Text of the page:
Though some are resistant to using the term “oversupply” to describe the ongoing influx of apartments in Philadelphia, it is no secret that construction costs restrict all new-construction apartments to charging rents at or near the top of the market.
One of Philadelphia’s biggest advantages in drawing millennials — it is second in the country in terms of millennial growth, according to Longfellow Real Estate Partners Managing Director Jessica Brock — is its affordability compared to New York and Washington, D.C. But newly built apartments in Philly are targeting rents at an average of $3.50/SF, according to JLL Research Director Lauren Gilchrist, or $3,500/month for a 1K SF apartment. For most Philly renters, that is an astronomical figure.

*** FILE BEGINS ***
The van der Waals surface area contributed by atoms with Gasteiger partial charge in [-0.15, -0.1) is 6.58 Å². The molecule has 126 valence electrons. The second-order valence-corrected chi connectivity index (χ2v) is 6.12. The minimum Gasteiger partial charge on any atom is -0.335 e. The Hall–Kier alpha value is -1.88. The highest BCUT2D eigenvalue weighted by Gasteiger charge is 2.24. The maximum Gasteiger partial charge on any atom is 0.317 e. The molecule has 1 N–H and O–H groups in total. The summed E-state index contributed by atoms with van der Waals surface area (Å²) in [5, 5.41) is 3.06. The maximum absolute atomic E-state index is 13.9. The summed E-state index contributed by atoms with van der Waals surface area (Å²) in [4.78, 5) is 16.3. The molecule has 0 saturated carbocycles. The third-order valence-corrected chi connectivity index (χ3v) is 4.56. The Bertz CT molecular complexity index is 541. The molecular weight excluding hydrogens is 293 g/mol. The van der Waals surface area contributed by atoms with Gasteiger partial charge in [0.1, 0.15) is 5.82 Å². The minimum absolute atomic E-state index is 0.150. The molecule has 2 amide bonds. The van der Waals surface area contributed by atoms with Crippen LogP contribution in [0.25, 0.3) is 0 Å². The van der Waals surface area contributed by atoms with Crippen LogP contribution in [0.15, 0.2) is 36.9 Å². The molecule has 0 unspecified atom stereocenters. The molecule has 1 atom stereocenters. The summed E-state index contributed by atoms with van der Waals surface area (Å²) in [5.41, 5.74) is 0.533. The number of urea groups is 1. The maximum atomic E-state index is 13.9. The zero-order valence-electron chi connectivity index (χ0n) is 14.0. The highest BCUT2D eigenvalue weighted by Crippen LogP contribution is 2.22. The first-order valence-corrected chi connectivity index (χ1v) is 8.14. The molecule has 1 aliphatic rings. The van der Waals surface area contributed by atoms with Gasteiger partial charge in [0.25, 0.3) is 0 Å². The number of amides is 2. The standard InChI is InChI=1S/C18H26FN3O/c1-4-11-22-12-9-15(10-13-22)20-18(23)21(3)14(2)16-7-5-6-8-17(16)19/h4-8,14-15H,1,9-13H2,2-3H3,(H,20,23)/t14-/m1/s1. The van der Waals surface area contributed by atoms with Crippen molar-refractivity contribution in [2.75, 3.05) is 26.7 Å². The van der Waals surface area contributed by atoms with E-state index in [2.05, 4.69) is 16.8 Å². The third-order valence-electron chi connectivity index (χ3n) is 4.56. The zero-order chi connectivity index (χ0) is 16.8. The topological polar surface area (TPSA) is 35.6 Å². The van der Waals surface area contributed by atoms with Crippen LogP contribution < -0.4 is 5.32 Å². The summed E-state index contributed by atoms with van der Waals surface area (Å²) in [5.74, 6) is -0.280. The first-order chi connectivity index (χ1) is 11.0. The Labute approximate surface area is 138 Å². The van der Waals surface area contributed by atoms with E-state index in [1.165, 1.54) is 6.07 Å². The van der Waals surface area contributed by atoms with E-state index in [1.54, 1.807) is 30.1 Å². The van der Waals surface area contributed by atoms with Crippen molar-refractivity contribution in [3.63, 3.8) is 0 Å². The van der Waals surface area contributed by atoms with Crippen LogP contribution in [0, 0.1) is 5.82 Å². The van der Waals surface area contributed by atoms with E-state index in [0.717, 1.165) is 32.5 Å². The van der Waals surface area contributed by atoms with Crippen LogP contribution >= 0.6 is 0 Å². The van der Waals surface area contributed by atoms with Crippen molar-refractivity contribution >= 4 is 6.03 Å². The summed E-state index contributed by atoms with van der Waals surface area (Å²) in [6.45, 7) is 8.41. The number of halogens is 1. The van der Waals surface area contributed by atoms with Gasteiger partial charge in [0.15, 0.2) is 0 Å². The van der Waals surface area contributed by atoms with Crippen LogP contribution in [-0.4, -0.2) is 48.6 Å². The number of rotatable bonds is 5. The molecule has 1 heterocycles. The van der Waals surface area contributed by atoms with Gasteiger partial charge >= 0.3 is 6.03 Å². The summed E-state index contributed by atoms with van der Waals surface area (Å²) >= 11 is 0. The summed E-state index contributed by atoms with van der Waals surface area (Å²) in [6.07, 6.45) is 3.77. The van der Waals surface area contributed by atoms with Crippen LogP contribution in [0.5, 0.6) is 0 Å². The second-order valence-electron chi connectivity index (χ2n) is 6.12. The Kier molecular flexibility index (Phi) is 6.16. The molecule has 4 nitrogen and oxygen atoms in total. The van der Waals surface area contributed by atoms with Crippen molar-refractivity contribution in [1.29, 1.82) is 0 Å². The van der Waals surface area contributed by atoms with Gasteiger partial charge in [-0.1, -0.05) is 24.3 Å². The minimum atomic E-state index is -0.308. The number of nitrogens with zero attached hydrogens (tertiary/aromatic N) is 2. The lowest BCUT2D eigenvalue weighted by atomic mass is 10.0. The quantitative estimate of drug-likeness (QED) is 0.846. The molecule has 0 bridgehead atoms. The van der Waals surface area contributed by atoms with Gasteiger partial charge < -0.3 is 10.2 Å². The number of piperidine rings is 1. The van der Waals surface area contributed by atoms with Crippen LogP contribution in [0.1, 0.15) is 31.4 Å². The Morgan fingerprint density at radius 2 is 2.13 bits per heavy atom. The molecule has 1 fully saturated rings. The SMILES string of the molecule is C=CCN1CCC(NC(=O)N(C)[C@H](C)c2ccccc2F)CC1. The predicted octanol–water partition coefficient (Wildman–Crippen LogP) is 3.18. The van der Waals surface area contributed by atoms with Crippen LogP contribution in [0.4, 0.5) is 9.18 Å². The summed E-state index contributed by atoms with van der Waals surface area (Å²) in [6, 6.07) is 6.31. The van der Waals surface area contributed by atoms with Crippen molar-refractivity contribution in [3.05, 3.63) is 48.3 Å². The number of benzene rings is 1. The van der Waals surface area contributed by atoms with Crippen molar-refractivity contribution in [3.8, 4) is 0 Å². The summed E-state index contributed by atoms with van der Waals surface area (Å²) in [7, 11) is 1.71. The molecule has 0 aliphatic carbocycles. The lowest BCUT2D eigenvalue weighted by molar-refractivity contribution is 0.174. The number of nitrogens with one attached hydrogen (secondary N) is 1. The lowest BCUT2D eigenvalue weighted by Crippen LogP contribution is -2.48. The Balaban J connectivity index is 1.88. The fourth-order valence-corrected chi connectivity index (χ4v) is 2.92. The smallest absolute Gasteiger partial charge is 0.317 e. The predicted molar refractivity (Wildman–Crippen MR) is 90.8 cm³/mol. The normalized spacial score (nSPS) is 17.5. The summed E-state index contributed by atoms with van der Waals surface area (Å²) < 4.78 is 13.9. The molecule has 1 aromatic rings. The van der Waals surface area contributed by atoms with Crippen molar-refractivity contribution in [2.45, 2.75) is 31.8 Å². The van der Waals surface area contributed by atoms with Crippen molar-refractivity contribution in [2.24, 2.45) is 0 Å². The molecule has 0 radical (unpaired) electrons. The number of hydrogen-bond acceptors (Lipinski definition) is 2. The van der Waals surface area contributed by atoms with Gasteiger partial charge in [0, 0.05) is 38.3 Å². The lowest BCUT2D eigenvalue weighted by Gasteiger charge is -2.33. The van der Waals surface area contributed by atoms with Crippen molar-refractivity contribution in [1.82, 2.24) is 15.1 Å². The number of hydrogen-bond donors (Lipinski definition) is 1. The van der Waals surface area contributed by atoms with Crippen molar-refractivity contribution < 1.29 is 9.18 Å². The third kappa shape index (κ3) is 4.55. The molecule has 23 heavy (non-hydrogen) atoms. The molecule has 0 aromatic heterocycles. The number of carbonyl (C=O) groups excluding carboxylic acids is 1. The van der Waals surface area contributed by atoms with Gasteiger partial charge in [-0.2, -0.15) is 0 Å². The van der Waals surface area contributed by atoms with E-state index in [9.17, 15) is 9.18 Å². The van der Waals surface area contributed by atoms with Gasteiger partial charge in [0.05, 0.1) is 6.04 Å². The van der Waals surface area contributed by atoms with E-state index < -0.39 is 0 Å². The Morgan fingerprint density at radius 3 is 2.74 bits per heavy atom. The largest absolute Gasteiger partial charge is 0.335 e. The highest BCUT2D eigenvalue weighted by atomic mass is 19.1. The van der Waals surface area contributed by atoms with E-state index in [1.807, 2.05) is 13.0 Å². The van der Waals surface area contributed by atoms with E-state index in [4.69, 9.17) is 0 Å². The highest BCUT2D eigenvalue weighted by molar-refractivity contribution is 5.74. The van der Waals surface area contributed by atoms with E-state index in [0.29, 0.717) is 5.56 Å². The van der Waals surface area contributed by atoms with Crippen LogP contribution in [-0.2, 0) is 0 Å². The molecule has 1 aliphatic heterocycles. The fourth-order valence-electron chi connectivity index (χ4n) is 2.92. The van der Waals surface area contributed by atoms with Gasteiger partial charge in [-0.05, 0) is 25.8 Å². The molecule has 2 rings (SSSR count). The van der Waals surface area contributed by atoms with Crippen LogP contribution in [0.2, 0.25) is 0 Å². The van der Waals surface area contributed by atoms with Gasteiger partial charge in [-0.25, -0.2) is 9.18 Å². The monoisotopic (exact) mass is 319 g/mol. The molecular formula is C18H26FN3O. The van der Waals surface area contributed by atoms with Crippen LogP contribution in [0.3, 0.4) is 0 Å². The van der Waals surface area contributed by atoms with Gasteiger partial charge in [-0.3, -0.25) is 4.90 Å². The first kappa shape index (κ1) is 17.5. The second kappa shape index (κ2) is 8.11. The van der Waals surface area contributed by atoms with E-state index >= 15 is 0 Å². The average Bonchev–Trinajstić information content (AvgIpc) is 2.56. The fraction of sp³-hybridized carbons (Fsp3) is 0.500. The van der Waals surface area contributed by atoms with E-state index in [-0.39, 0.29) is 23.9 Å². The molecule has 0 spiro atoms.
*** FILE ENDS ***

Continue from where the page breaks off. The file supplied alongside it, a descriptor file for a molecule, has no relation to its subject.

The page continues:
“You can go to tons of places in nice areas that are considerably cheaper than that, so I’m not sure who will be paying those rents besides professionals landing in Philadelphia for the first time or empty nesters coming into the city,” Gilchrist said.
The lease-up numbers bear that out. Available apartments costing $3.50/SF are about 60% occupied, according to Gilchrist, compared to 80% of apartments between $3 and $3.50/SF. Apartments that rent between $2 and $3/SF are over 90% occupied.
The continuing difficulty of buying a house, even for those making a decent wage, means that millennials are likely to stay in the renting market for longer, as their wages figure to increase eventually. Because of that, and landlords’ willingness to offer generous concessions, Gilchrist has no long-term concerns about multifamily absorption in the city.